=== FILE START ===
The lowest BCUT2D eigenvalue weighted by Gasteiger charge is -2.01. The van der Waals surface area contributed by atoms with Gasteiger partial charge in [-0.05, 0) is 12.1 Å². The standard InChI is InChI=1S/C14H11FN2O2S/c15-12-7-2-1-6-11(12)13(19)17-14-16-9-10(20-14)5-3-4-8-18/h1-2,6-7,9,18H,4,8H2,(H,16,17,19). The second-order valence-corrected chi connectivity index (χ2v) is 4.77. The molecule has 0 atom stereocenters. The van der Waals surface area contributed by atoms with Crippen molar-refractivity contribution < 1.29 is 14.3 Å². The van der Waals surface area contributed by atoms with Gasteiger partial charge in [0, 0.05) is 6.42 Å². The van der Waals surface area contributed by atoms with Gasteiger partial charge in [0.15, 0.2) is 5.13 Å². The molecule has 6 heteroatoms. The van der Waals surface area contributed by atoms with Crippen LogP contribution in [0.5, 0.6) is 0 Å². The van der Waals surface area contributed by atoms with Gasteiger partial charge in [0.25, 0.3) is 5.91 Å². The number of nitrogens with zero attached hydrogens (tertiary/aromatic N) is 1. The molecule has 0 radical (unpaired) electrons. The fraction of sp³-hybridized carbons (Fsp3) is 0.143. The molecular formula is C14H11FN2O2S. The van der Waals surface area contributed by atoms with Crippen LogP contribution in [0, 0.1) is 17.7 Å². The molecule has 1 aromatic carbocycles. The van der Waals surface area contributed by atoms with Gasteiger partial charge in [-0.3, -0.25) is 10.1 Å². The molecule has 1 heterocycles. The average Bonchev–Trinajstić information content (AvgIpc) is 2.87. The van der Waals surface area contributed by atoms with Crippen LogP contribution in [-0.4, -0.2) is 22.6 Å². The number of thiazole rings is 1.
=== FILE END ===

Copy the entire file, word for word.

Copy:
The lowest BCUT2D eigenvalue weighted by Gasteiger charge is -2.01. The van der Waals surface area contributed by atoms with Gasteiger partial charge in [-0.05, 0) is 12.1 Å². The standard InChI is InChI=1S/C14H11FN2O2S/c15-12-7-2-1-6-11(12)13(19)17-14-16-9-10(20-14)5-3-4-8-18/h1-2,6-7,9,18H,4,8H2,(H,16,17,19). The second-order valence-corrected chi connectivity index (χ2v) is 4.77. The molecule has 0 atom stereocenters. The van der Waals surface area contributed by atoms with Crippen molar-refractivity contribution < 1.29 is 14.3 Å². The van der Waals surface area contributed by atoms with Gasteiger partial charge in [0, 0.05) is 6.42 Å². The van der Waals surface area contributed by atoms with Gasteiger partial charge in [0.15, 0.2) is 5.13 Å². The molecule has 6 heteroatoms. The van der Waals surface area contributed by atoms with Crippen LogP contribution in [0.5, 0.6) is 0 Å². The van der Waals surface area contributed by atoms with Gasteiger partial charge in [0.25, 0.3) is 5.91 Å². The number of nitrogens with zero attached hydrogens (tertiary/aromatic N) is 1. The molecule has 0 radical (unpaired) electrons. The fraction of sp³-hybridized carbons (Fsp3) is 0.143. The molecular formula is C14H11FN2O2S. The van der Waals surface area contributed by atoms with Crippen LogP contribution in [0, 0.1) is 17.7 Å². The molecule has 1 aromatic carbocycles. The van der Waals surface area contributed by atoms with Gasteiger partial charge in [-0.3, -0.25) is 10.1 Å². The molecule has 1 heterocycles. The average Bonchev–Trinajstić information content (AvgIpc) is 2.87. The van der Waals surface area contributed by atoms with Crippen LogP contribution in [-0.4, -0.2) is 22.6 Å². The number of thiazole rings is 1.